I tackled the problem of getting his new hard drive properly connected and operational and preparing for the restore.

BUT, BUT, the big rub!! The Iomega software is windows-based and the backups are done from windows. He told me that when he did the backup, the software reported that some files could not be backed up "because they were in use". Interesting....

Since the software has to have windows running, the only way I could see to get back was to do a minimum install of windows, then install the Iomega software - THEN run the full restore (with full permission to overwrite of any and all existing files).

Well, it ran OK - and restored about 14,000 files, for 1.7 GB of disk space and took a bit more than an hour to run.

When the job was done, it reported that "all your files have been restored" - great! EXCEPT "some files that were in use" - NOT great at all!!

When I rebooted, the supposedly fully restored system just squeaked on - no sound, no modem, and most of the key applications WOULD NOT RUN!!!

With a lot of fiddling and some driver re-installs, I got the sound card and modem back (and the video which had not been quite right at first).

But, the main applications - like Microsoft Office and Microsoft Works, his internet software, etc. - no dice!

I confirmed what you are all suspecting by now - the un-backedup files included the registry and a bunch of dlls that windows and some background apps had in use when the backup was done. They have to be in use for windows to run, which is needed to run the backup software. Catch 22 (or 44, or whatever)!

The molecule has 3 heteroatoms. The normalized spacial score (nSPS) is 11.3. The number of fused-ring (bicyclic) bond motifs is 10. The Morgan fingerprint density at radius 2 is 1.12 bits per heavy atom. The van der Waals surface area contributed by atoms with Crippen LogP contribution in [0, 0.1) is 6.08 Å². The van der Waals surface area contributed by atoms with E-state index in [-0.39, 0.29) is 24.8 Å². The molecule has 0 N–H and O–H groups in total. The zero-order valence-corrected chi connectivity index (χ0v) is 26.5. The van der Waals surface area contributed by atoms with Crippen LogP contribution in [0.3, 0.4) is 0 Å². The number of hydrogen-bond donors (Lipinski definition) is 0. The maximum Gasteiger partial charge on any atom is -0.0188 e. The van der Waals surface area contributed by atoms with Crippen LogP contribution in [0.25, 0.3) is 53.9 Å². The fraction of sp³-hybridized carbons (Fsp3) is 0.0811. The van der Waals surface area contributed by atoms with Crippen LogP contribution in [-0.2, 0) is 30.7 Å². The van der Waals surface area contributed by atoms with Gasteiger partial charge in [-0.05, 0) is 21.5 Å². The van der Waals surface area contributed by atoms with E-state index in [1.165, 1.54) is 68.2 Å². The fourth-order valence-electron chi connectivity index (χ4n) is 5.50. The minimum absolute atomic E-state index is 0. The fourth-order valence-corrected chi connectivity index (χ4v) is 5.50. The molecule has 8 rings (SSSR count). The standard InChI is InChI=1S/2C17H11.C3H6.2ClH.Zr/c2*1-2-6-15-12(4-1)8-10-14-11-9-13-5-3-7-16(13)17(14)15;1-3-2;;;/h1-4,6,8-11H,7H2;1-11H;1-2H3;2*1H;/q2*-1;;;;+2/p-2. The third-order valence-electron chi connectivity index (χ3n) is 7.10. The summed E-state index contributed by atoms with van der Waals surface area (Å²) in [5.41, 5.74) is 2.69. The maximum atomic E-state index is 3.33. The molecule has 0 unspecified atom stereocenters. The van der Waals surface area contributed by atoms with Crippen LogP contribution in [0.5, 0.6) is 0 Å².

Fortunately, it looks like all his data files came back OK and can be salvaged. But, the applications - and windows itself - will have to be re-installed. Unfortunately, one of the key apps is MS Office that had been bundled with his computer - but had no CDs or other media with which to re-install in a case of disaster. Bummer!

So, maybe we need to take another shot at the backup software, etc. question and provide a good scheme that can truly do a full restore.....

NOW QUESTIONS - have any of you used the Iomega 1-Step? If so, are you aware of any way for it to work from DOS; so that a true, full backup can be made? Because, if not, then we need to make sure folks understand the limitations to its "disaster recovery" capability.

Have any of you used any other backup apps that provide truly complete disaster recovery - your windows OS as you had it tweaked, your applications, as well as your data files? If so, please bring it up at the next meeting - or if you can't make the meeting, post to the BBS, or give me a buzz prior to the meeting.


by Emil Volcheck

In last month's newsletter, I had an article on an approach to backing up your stuff - comments were invited - and still are. Since then, I had the exercise that I just described above. And, it left me with the following bit of philosophy:

"Having installed three CD-RW devices and one CD-R in separate computers, I have come to the conclusion that this is one of the most useful and cost effective investments you can make for your computer."

If you have a computer with IDE support (any PC, some newer Macs, some linux boxes, etc.) then you can get a unit for around $70 - an 8x4x32 or so. This is plenty of CD burning power to do what you likely will need for awhile - until you need(?) a DVD-RAM drive??!!